Constituent Processes and the Role of State Powers in the Transitions in North Africa

18 August 2014 | Focus | English

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In the three years following the Arab Spring, North African countries have engaged in constitutional-drafting processes. In Morocco (2011), Tunisia (2014) and Egypt (2012 and 2014), the adoption of a constitution has been considered as a central element to complete the democratic transition process and to end revolutionary conflicts. Algeria undertook – so far without success – to revise its constitution and Libya is still struggling to draft its own basic law.

The drafting process and the nature of the constituent body will determine the substance as well as the legitimacy of the constitution. Each of these North African states has followed a different path: some decided to elect the members of their constituent body, while others opted for their appointment by the executive power. Whatever process is chosen, it cannot be successful if particular segments of society use the balance of powers in their favor to control the whole drafting process.

Constitutions Drafted by Elected Assemblies

Tunisia has followed the more democratic process since its 2014 Constitution was drafted by a Constituent Assembly directly elected by the people. The assembly also worked as a parliament, enjoying both legislative and constitutional powers. In Libya, the Constitutional Declaration adopted by the National Transitional Council in August 2011 entrusted a Constituent Assembly appointed by the General National Congress with the drafting of a constitution. Under pressure from the opposition, however, it was decided in July 2012 to elect rather than appoint the Constituent Assembly. The elections took place in February 2014, with a very low turnout. Amazigh decided to boycott the elections, to contest their being allocated only 2 seats. For security reasons, voting could not take place in about 80 polling stations.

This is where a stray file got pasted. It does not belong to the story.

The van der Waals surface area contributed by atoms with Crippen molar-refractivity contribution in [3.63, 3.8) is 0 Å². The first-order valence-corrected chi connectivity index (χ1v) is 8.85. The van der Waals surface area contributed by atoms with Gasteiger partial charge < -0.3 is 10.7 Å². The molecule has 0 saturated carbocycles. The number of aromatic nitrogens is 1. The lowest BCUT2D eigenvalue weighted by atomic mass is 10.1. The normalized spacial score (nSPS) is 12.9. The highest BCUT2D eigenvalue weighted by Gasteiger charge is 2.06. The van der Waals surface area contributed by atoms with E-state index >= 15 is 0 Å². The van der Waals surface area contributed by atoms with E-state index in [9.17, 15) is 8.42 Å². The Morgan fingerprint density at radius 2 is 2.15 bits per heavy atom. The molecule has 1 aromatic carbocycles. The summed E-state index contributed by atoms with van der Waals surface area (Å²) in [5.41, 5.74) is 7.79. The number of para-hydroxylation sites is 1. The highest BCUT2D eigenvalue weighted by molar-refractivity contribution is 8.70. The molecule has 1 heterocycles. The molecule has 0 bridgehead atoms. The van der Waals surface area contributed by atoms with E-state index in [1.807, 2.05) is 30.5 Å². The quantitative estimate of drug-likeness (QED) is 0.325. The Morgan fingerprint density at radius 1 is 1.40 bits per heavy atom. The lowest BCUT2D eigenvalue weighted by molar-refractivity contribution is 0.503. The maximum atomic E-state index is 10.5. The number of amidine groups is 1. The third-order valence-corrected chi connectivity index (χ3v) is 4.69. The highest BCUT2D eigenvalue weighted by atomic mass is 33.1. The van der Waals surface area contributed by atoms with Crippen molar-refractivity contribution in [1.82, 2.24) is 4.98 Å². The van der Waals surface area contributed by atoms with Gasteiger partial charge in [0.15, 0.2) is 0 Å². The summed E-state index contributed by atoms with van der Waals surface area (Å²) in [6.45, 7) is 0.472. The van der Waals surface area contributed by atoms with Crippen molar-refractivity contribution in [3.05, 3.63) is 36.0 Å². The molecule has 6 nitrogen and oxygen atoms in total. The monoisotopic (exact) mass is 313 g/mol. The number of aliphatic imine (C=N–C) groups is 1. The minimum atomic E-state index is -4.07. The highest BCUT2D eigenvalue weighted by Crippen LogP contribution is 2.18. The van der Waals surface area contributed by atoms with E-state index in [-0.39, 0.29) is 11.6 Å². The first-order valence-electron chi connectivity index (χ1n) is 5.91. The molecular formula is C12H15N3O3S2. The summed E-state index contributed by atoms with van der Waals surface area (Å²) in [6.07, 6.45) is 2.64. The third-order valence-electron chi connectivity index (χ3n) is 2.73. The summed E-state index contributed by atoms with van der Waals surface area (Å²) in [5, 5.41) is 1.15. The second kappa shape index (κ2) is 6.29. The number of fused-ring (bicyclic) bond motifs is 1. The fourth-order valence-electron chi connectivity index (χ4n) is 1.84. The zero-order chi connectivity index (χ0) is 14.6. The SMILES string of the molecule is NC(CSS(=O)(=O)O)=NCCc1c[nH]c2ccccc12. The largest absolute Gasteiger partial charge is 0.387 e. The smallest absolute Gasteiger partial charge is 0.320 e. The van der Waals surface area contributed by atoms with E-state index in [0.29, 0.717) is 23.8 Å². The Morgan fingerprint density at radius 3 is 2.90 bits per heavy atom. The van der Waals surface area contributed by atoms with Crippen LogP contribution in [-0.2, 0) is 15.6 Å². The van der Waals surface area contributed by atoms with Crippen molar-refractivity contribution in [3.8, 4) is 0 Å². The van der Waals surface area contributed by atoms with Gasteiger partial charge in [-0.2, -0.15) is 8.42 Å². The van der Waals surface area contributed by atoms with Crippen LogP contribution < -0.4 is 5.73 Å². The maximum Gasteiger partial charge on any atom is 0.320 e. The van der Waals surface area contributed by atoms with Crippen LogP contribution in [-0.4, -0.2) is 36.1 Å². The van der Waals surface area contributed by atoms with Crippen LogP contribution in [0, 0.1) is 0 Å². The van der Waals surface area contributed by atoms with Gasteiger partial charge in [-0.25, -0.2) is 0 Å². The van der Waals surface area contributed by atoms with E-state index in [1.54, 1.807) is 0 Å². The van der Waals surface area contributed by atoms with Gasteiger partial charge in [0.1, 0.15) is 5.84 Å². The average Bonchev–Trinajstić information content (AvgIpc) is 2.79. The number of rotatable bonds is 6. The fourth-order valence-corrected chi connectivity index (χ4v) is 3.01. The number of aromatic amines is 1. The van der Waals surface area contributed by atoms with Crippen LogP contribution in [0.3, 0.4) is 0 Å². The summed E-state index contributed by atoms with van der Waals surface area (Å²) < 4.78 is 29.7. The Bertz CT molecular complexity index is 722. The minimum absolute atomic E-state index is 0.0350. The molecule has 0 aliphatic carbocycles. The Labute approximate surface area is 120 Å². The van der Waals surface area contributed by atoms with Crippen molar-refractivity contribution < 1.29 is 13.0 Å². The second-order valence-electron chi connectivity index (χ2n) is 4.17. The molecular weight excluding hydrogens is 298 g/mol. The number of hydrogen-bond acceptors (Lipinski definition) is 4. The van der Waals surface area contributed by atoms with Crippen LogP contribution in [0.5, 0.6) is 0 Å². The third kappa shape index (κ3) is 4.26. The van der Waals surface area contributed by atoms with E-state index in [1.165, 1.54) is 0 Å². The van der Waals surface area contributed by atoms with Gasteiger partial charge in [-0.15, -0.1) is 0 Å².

In Egypt, the 2012 Constitution was the first to be drafted by an elected body. Previous basic laws had all been written by committees appointed by the executive power. The March 2011 Constitutional Declaration adopted by the Supreme Council of the Armed Forces stipulated that the new constitution would be drafted by 100 members chosen by the parliament. The newly-elected parliament nominated the members of the Constituent Assembly in March 2012, dominated by Islamists, to draft the constitution. One month later, the assembly was declared unconstitutional by the State Council because half its members had been chosen within the legislative assembly. A second assembly was elected in June. Out of its 100 members, at least 60 were Islamists. The others were representatives of state institutions, churches, specific groups of society and liberal, leftist or secular parties. Most non-Islamist members withdrew from the assembly to complain against the way preparatory works were conducted. The law organizing that Constituent Assembly was declared unconstitutional by the Supreme Constitutional Court in June 2013, meaning 6 months after the constitution was adopted. However, the Court declared that the validity of the constitution would not be challenged due to its approval by the people in the referendum.